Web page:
• Confidential transactions using Solidity on Quorum, deployed on Microsoft Azure
  • A permissioned and public identity chain (Sovrin) for registering identity tokens
  • Hyperledger Indy for implementing secure verifiable claims
  • Hyperledger Sawtooth for transaction processing and validation

The result was a mini HACERA-like workflow that provided secure, auditable, privacy preserving, that prevents impersonation, relying on self-sovereign identity and offers a non-repudiation guarantee – with a playable fun game of Chess on a blockchain.

Early Monday, the Hyperledger team then set up shop on the 6th floor of the Marriott Marquis in Times Square. Crowds of attendees stopped by each day to learn more about the technology.  

 

At the booth several member companies gave demos on different Hyperledger projects including Hyperledger Fabric and Hyperledger Iroha. Cloudsoft demonstrated Deploying Hyperledger Fabric on Kubernetes with Cloudsoft AMP. IBM showed Connect a Cloud, connecting organizations together on Hyperledger Fabric using hosted cloud providers of choice. Soramitsu ran a KYC/user identity demo of Hyperledger Iroha/Android app and video, and Byacco, a local digital currency currently in use at University of Aizu in Fukushima, Japan. IntellectEU together with their customer Telindus (Proximus Group) explained streamlined asset transactions through reconciliation, matching and resolution among multiple parties.

Hyperledger also hosted a Roundtable on Monday on its distributed ledger technologies, Hyperledger Sawtooth and Hyperledger Iroha, each technology had end users speak to their different use cases. Kelly Olsen from Intel spoke to Sawtooth and his user, Pokitdok CTO, Ted Tanner weighed in on how they are utilizing Sawtooth in their healthcare blockchain solution. Makoto Takemiya, CEO, co-founder, Soramitsu discussed Hyperledger Iroha as a blockchain framework for mobile applications and Soichiro Takagi, from the Center for Global Communications (GLOCOM), International University of Japan shared his experience with the technology.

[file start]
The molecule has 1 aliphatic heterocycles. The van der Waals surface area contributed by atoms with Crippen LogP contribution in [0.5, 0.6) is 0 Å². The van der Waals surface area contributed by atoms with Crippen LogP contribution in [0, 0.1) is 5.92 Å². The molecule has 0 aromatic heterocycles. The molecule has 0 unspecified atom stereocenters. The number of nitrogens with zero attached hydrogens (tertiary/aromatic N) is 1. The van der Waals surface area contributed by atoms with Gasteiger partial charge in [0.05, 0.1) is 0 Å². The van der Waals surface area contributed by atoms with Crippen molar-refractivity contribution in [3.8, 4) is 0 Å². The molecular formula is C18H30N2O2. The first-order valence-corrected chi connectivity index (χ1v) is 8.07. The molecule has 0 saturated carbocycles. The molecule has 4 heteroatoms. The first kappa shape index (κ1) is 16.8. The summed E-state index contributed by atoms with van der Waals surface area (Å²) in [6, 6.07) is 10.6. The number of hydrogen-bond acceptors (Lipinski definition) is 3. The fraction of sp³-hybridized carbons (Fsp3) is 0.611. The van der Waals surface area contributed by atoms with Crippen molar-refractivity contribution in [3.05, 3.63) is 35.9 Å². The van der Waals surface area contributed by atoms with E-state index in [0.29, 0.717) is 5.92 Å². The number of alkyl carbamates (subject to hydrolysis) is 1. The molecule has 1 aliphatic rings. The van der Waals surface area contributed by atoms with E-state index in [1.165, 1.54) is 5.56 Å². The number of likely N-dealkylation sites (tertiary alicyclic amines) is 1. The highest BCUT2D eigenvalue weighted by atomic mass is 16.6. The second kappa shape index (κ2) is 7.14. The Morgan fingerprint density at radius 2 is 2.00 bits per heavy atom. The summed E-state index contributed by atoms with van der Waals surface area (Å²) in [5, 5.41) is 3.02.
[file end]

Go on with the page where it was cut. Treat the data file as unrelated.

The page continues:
(Hyperledger roundtable participants: Makoto Takemiya, Soichiro Takagi, Kelly Olsen & Ted Tanner)

In addition to the robust line-up of Hyperledger activities in the main Consensus program and on the show floor, Hyperledger hosted a series of talks that ran all day Monday and Tuesday in the Hyperledger Mini Summit room. Attendees interested in how to best collaborate and get involved in the Hyperledger initiatives and learn where they can provide the most value had their bases covered in Monday’s “Meet the Hyperledger community” sessions. Speakers included the new technical staff, and diverse representation from the Technical Steering and Marketing committees, Governing Board, Identity Working Group and our fearless leader, Brian Behlendorf, Hyperledger’s executive director.

In Tuesday’s Hyperledger Mini Summit sessions, members dove a bit deeper into the impact of blockchain technologies on their businesses with field reports on how they are using Hyperledger to solve their business objectives. Attendees heard technical insights from Norbloc on the KYC process, IntellectEU together with their customer Telindus (Proximus Group) on streamlined asset transactions, as well as Cloudsoft on deploying and managing global blockchain networks.

Our members reinforced that blockchain is not only impacting business on a global scale, but also across industries through blockchain talks from Huawei on telecom, Daimler on the industrial enterprise, Deloitte on regulation, Energy Blockchain Labs on reversing China carbon emissions, and a panel of speakers from Accenture, BanQu and Leading Directions on blockchain for good applications.

Hyperledger hosted three different panels on Tuesday moderated by Executive Director, Brian Behlendorf and Security Maven, Dave Huseby. Those panels were “The Role of Open Source in Blockchain,” “Blockchain in the Wild, PoCs, Pilots & Deployments” and “Security, Privacy and the Enterprise Blockchain.”

(The Role of Open Source in Blockchain panelists: Dan Middleton, Intel, Casey Kuhlman, Monax, Makoto Takemiya, Soramitsu & Amber Baldet, J.P. Morgan)

 

(Blockchain in the Wild, PoCs, Pilots & Deployments panelists: Jesse Chenard, MonetaGo, Ashwin Kumar, Deutsche Boerse, Ram Komarraju, CLS Group, Corey Todaro, Hashed Health & David Treat, Accenture)